CFP: Geopolitics and Glocalism
Submission deadline: January 31, 2020
JOURNAL OF CULTURE, POLITICS AND INNOVATION
CALL FOR PAPERS
“Glocalism”, a peer-reviewed, open-access and cross-disciplinary journal, is currently accepting manuscripts
for publication. We welcome studies in any field, with or without comparative approach, that address both
practical effects and theoretical import.
All articles should be sent to: firstname.lastname@example.org
Articles can be in any language and length chosen by the author, while its abstract and keywords have to be in
Deadline: January 31, 2020. This issue is scheduled to appear at end-March 2020.
Direction Committee: Arjun Appadurai (New York University); Daniele Archibugi (Birkbeck University of
London); Seyla Benhabib (Yale University); Sabino Cassese (Scuola Normale Superiore, Pisa); Manuel
Castells (Universitat Oberta de Catalunya, Barcelona); Fred Dallmayr (University of Notre Dame); Anthony
Giddens (London School of Economics and Political Science); Sheila Jasanoff (Harvard University); Alberto
Martinelli (Università degli Studi di Milano); Anthony McGrew (La Trobe University, Melbourne); Alberto
Quadrio Curzio (Università Cattolica del Sacro Cuore, Milano); Roland Robertson (University of Aberdeen);
Saskia Sassen (Columbia University); Amartya Sen (Harvard University); Gayatri Chakravorty Spivak
(Columbia University); Salvatore Veca (Istituto Universitario di Studi Superiori di Pavia).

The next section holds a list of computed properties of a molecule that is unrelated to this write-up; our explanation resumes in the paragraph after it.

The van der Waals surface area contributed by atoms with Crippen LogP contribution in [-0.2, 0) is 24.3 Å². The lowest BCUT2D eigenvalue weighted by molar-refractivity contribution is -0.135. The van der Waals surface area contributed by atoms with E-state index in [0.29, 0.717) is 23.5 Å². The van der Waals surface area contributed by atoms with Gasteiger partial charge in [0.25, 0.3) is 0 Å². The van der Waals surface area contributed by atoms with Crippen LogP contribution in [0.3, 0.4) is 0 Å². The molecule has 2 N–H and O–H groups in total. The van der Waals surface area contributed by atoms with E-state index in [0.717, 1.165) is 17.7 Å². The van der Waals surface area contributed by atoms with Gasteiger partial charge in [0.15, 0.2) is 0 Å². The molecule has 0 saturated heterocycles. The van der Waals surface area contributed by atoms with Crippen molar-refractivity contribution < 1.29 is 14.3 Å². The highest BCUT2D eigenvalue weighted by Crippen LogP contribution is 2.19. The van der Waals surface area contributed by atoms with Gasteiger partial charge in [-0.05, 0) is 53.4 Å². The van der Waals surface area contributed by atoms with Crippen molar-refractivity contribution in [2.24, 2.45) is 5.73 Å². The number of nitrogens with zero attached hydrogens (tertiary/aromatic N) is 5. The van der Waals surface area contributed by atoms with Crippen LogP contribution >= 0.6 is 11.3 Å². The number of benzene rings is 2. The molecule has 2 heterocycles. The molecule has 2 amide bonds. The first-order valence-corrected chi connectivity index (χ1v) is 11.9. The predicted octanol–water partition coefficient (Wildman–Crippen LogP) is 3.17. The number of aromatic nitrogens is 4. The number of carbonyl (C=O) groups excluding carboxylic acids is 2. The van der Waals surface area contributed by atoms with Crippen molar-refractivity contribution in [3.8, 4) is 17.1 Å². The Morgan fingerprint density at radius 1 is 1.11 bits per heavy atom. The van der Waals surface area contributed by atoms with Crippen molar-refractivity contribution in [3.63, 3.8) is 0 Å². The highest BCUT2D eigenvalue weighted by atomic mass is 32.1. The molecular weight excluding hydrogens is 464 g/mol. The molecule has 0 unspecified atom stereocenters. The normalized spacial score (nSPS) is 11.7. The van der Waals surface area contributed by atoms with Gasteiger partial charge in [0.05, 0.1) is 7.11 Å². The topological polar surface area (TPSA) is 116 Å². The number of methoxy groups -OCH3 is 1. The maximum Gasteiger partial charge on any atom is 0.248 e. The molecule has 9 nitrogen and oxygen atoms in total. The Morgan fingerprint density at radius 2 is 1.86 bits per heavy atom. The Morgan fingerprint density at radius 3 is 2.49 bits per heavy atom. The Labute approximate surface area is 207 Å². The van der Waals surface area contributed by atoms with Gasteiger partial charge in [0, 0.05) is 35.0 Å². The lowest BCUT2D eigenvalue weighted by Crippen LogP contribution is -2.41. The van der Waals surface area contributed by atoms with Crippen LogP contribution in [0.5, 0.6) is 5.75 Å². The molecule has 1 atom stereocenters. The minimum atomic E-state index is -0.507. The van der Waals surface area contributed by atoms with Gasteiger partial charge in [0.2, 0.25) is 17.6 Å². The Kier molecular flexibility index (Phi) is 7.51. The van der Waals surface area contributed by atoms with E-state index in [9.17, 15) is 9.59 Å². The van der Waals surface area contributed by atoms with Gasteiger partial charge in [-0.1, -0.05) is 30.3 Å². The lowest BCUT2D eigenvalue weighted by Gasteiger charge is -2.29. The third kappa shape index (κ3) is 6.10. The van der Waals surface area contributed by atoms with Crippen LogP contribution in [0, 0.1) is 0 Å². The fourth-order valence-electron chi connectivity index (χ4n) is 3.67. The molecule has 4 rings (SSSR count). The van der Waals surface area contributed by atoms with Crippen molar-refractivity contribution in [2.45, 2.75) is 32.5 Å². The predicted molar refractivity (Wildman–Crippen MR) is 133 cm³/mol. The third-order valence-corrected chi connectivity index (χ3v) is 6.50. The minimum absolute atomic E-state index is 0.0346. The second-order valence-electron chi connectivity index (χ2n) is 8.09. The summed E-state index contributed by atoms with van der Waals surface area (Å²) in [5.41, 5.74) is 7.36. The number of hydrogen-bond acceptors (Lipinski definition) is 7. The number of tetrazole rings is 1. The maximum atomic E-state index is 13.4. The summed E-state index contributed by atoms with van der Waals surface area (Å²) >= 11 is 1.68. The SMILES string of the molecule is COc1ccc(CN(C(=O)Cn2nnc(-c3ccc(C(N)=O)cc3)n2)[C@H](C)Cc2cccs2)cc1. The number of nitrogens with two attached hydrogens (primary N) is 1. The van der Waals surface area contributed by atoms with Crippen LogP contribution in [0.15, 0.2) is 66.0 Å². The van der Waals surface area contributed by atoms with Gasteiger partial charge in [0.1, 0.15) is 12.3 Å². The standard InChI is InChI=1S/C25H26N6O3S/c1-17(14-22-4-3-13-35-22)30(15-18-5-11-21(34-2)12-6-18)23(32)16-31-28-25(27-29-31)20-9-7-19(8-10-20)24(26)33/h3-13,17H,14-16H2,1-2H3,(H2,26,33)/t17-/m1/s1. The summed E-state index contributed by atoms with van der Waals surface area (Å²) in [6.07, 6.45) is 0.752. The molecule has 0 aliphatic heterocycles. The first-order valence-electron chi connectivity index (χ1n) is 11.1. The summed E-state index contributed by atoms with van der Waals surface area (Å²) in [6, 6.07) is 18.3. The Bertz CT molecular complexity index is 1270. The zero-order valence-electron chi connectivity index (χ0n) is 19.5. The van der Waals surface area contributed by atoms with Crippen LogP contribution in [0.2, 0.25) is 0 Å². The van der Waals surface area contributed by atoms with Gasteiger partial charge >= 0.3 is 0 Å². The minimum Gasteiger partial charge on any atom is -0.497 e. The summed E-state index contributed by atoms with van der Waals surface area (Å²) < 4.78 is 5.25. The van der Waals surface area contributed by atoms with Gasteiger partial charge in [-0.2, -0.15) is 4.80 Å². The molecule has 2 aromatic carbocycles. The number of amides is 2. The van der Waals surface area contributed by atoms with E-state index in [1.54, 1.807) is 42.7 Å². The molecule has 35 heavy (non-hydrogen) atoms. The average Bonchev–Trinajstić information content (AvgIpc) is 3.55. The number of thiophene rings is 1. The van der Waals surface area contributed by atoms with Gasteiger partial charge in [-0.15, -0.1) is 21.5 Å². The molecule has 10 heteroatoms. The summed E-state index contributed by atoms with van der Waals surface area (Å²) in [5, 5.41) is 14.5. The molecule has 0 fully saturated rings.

the topic of this issue
GEOPOLITICS AND GLOCALISM
Already in Land und Meer, Carl Schmitt set out the hypothesis where contemporaneity itself produces a
second “spatial revolution” after the one marked by the conquest of the oceans between the 16th and 17th
centuries. The introduction of the air element into the modern contraposition between land and sea would
provoke a geopolitical as well as existential shift. Land is, in fact, the only surface on where it is possible to
draw and defend a clearly defined border and thus is the only place by definition where territory can
transform itself into a meaningful social and political community.
Local, interregional and trans-border socioeconomic mobility, communication technologies, global
markets, new technologies and the “cyber” dimension, all impose a continental dimension to some processes
of government in such a way that augments the porosity of territorial confines which in turn become
increasingly more fluid in the same way as the identities crossing them.
Looking at globalization from an exclusively global perspective can nurture the feeling of
“disorientation” in the face of the porosity of borders and the remodulation of the relationship between
inclusion and exclusion within modern sovereignty. It is not by chance that the so-called “sovereignist”
political forces around the world are claiming the power of decision against supra-state entities and, more
generally, are in opposition to every form of power external to national borders (and thus able to plunge the
Westphalian triad of political power, population and territory into a state of crisis), while the rhetoric of
populist voices from both the left and right crash against those who represent the “global élite”.
The geopolitical outlook further complicates the scene by way of its point of view which focusses on the
concept of “strategic interest”. What is the strategic interest of a country or a population and how does it
change in the face the interdependence between states in the world order as we know it today? How is the
geopolitical outlook and supra-state structuring of the world order organized between them? What
relationship is there between the first and the crisis being felt by the second? Can we possibly find a synthesis
of the conflict between land, sea and air? A glocal perspective could help in responding to these and other